Thin people are more resistant to insulin and other metabolic problems that appear with fructose intake, and this is probably related to the energy overload in the liver when there is obesity. It is not clear if the amount of fructose that most people consume today is enough to cause problems. However, I suspect that consuming more fructose on average is a problem. Despite its ability to cause problems when it is in excess, many studies have shown that fructose is not fattening more than other sweet substances with the same amount of calories (such as glucose).
- Is insulin the main problem? What about ghrelin, leptin or other hormones?
The insulin resistance (or the inability of insulin to do its job) is for sure a central problem for health in the 21st century. It contributes to numerous health problems, particularly type II diabetes.
The main cause of insulin resistance is a excess body fatAs simple as that, however, there are many other factors such as exercise or diet quality that also have an impact.
To understand insulin resistance, we have to understand what causes excess body fat. Food intake is regulated by a "symphony" of signals that the brain receives and uses to determine whether a person eats or not. Some of these signals come from sensory organs and the brain itself, while others are circulating hormones that come from the digestive tract, body fat, pancreas and other sites.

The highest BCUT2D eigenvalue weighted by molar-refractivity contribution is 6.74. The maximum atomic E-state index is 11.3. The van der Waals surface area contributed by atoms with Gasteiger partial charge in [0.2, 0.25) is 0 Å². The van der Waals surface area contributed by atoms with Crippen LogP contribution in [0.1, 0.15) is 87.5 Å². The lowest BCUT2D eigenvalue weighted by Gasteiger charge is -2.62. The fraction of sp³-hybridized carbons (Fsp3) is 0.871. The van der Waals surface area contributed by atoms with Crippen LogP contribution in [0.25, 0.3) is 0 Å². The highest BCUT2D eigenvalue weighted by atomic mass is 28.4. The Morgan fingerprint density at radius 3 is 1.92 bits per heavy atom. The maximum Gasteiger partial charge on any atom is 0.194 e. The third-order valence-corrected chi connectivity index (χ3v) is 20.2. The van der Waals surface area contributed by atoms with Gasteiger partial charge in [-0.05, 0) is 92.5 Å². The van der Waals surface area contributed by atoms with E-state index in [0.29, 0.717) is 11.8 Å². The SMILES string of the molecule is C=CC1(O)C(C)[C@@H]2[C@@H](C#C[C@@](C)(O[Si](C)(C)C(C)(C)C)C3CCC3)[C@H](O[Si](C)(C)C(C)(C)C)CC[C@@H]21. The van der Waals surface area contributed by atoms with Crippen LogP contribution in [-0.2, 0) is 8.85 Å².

This refined system decomposes when a susceptible person is exposed to an abundant amount of very rich and energy dense food, in an environment that minimizes physical activity and sleep, and that promotes psychological stress. The leptin It is a key hormone that restricts food intake, but in this context it cannot do much more. Occasionally, leptin resistance appears, which makes it harder to lose fat once obesity is present.
- Is wheat so bad? If it is, why?
Wheat is surely harmful to about 1% of Europeans and Americans who are celiac. This alone is already a serious health problem that falls mostly on wheat. Beyond that 1%, I suspect there are many other people who can benefit by avoiding it for several reasons, but it is a guess that needs more research to confirm it. There are probably many people who can eat wheat without any problem.